This is a distinction without a difference. You may disagree with the idea that Muhammad was a pedophile because he raped a nine-year old, but it’s certainly worth consideration, especially because that tradition of child marriages, justified by Muhammad’s own, has continued in many strains of Islam. To fine someone for “offending” those who disagree with this as pedophilia is simply ridiculous. I wonder what charges would be brought against an Austrian citizen who married a six-year-old girl and then had sex with her three years later? Could pedophilia, or sex with underage girls, be one of them?

Considering that this was enforcement of a blasphemy law by a Western nation, and an abrogation of freedom of speech, I would have expected more widespread reporting. This is the Austrian blasphemy law that was violated:

Herabwürdigung religiöser Lehren

§ 188. Wer öffentlich eine Person oder eine Sache, die den Gegenstand der Verehrung einer im Inland bestehenden Kirche oder Religionsgesellschaft bildet, oder eine Glaubenslehre, einen gesetzlich zulässigen Brauch oder eine gesetzlich zulässige Einrichtung einer solchen Kirche oder Religionsgesellschaft unter Umständen herabwürdigt oder verspottet, unter denen sein Verhalten geeignet ist, berechtigtes Ärgernis zu erregen, ist mit Freiheitsstrafe bis zu sechs Monaten oder mit Geldstrafe bis zu 360 Tagessätzen zu bestrafen.

My translation with Google’s help:

Vilification of religious teachings

§ 188.  Whoever publicly disparages or ridicules a person or thing that is the object of worship of a domestic church or religious society, or a doctrine, a lawful practice, or a lawful institution of such a church or religious society, and which behavior is likely to cause legitimate offense shall be punished with imprisonment of up to six months or a fine of up to 360 “day units” [units of fine based on the personal income of the offender]

This clearly applies not just to Islam, but to Christianity, and one site gives some prosecutions in Austria:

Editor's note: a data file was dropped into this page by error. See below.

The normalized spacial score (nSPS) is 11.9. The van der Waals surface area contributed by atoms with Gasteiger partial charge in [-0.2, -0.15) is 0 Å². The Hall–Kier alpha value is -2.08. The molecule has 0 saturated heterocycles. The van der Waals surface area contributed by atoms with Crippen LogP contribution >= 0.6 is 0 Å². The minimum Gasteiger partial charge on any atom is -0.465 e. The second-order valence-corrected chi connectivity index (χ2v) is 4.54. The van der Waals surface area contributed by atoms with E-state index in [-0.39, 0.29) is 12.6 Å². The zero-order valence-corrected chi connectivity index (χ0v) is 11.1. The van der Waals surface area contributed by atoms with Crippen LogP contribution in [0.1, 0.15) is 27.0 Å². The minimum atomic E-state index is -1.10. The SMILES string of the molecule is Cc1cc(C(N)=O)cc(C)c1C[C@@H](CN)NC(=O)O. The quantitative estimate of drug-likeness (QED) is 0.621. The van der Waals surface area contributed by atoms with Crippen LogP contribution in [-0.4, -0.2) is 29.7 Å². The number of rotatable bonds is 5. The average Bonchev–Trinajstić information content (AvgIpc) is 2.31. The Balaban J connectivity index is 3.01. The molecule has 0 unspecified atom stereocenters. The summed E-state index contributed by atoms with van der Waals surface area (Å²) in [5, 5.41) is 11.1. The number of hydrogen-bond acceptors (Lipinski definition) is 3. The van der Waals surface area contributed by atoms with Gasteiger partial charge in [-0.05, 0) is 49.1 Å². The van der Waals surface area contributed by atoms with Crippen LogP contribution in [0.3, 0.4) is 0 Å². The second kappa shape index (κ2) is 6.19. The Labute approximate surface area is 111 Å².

This de facto ‘blasphemy’ law has been used in practice to prosecute and fine individuals.

On Dec. 11, 2009, Catholic clerics in Vienna sued the cartoonist Manfred Deix for two drawings on the website NEWS.at which depict God and the EU prohibition against crucifixes in schools, respectively.

On Jan. 22, 2009, the Austrian politician Susanne Winter was sentenced at a court in Graz to pay a $24,000 fine for “humiliating a religion” by saying, among other things, that Mohammed was a paedophile.

On Dec. 11, 2010, 63-year-old Helmut G. was convicted for offending his Muslim neighbor by yodeling while lawn mowing. The neighbor claimed Helmet was trying to mock and imitate the Muezzin, the Muslim call to prayer.

On Jan. 15, 2011, Elizabeth Sabaditsch-Wolf was convicted of offending religion because she exclaimed, about the Prophet Mohammed’s nine-year-old wife, “If that is not paedophilia, what is it?” [This appears to be the case at hand.]

Blasphemy laws are a violation of free speech, even if they hurt someone’s feelings, and the enforcement of such laws by a European court should be reported by media like the New York Times. I wonder why it wasn’t? And Austria, among the other European countries with these laws, should ditch this. Why should religion be uniquely protected against hurting the feelings of its adherents? Why not politics, or sports?

Jesus and Mo revived a special cartoon today to honor the occasion:

73 Comments

  1. Posted October 26, 2018 at 10:42 am | Permalink

    How is it that a religion has standing in a court? How can it claim that harm has occurred? These can only occur if a state gives such standing to a religion. How can a religion be offended? How can “giving offense” be a crime?

    I wonder what these courts are going to do when someone “offends Muslim sensibilities” and it turns out that that person’s religion claims Islam is false and should be defamed?

    There are six US states which still have blasphemy laws upon their books (you never know when you might need them).

  2. phoffman56
    Posted October 26, 2018 at 10:55 am | Permalink

    Note that in the court’s justification, not a single mention occurs of the so-called ‘de-flowering’ of a 9-year old, that is, no mention of the child rape. That is what had been used, by the person so unjustly convicted here, to explain the assertion that Mo was a pedophile, not merely his child marriage. The courts here are clearly trying very hard to mislead anyone reading the justification of their verdict.

    Quite apart from the stupidity of that law to begin with.

    • DrBrydon
      Posted October 26, 2018 at 11:49 am | Permalink

      The principle that the truth is a justification in defamation is an American one. (That’s one of the reasons people like to sue of libel and slander in British courts rather than American ones.)

      • Posted October 26, 2018 at 2:06 pm | Permalink